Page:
Re: Eagle Letters
settummanque, or blackeagle (blkeagle@DYNASTY.NET)
Sat, 7 Jun 1997 22:20:40 -0500
Dave is NOT dense, gang....but here's the answers to his questions:
>I am a little dense, so I have one more question on this process. A
>couple of months ago, I forwarded the Eagle application for one of the
>guys in my troop who finished the requirements a week before his 18th
>birthday. The Board of review was a couple of weeks later. In order for
>National to review Jay's records, region would have to comb 7 years of
>advancement reports to find all of the ones pertaining to Jay.
Part of the reason why some Eagle applications are completed and approved in
two days and others take "weeks", is because of just what you've stated,
Dave. Yeah, the Eagle Scout Service goes through the records of EACH AND
EVERY EAGLE SCOUT CANDIDATE (don't believe me? Ask those Life Scouts and
Scoutmasters that could not prove to their local Councils that ALL of the
merit badges were completed!)
BEFORE the application goes before the National Court of Honor.
How is this done?? For most Scouts, it's done by the "coding" that's done
on the application.
Each application is coded in the upper right corner with a set of numbers:
For instance, on my Eagle Scout application, the following letters and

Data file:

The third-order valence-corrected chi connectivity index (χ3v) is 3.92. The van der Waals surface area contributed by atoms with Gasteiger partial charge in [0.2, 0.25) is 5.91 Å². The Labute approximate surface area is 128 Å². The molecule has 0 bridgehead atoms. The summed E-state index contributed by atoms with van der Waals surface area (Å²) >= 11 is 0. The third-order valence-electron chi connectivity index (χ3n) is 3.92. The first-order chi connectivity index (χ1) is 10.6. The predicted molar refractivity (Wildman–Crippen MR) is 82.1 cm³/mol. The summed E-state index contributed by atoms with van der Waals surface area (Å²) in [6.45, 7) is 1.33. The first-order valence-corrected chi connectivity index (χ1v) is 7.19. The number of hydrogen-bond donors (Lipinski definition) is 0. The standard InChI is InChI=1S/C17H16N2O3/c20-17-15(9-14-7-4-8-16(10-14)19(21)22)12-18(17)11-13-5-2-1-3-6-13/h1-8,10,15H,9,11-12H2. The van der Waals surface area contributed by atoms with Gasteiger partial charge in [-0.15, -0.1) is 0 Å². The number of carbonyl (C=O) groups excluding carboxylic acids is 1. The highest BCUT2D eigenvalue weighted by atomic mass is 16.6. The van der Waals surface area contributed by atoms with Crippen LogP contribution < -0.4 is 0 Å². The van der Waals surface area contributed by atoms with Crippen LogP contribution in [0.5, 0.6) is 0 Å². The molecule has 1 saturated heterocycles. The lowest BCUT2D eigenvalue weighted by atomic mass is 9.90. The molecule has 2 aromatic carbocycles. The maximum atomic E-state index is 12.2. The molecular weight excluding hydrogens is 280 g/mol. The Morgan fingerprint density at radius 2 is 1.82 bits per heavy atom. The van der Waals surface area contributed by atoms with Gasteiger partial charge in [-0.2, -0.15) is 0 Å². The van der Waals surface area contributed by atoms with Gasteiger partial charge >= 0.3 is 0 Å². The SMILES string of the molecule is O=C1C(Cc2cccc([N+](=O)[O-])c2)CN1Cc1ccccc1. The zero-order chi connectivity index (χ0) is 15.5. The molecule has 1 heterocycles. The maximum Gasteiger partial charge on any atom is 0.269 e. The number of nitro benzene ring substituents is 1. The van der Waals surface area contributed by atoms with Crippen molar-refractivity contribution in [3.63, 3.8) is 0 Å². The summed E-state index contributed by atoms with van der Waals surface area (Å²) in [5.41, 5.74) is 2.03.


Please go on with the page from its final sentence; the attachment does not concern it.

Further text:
numbers appeared: SE-2-205-6801. This is shorthand to those working at
the Regional office to forward to National the records pertaining to a Mike
Walton, registered in Troop 801, District 6, Council 205, Area 2 Southeast
Region. The advancement reports, transfer forms, and membership
applications are all sent to the Eagle Scout Service, whereby they are
placed in a folder marked "confidential Eagle Scout Candidate information",
and is first sent downstairs to the Registration Service.
At the BSA's Registration Service, the first thing that is done is that the
Troop's status is obtained. If the unit has been lapsed or is not
chartered, the complete packet is rejected and returned to the local Council
with a note for the Council Executive. The registration of the candidate is
checked, to insure that he is a registered member of that unit. What
happens frequently is that Mike Walton paid monies to Explorer Post 294 but
also attends meetings with Troop 801; the application reflects his
membership in Troop 801 but he doesn't show up on the charter because either
I didn't fill out a application or the unit committee failed to add me
(or keep me) on the unit's charter as a "multiple youth". Those things slow
down Eagle applications considerably.
Once the registration data is checked and cleared, the packet goes back
upstairs to the Eagle Scout Service, whereby by then they have copies of the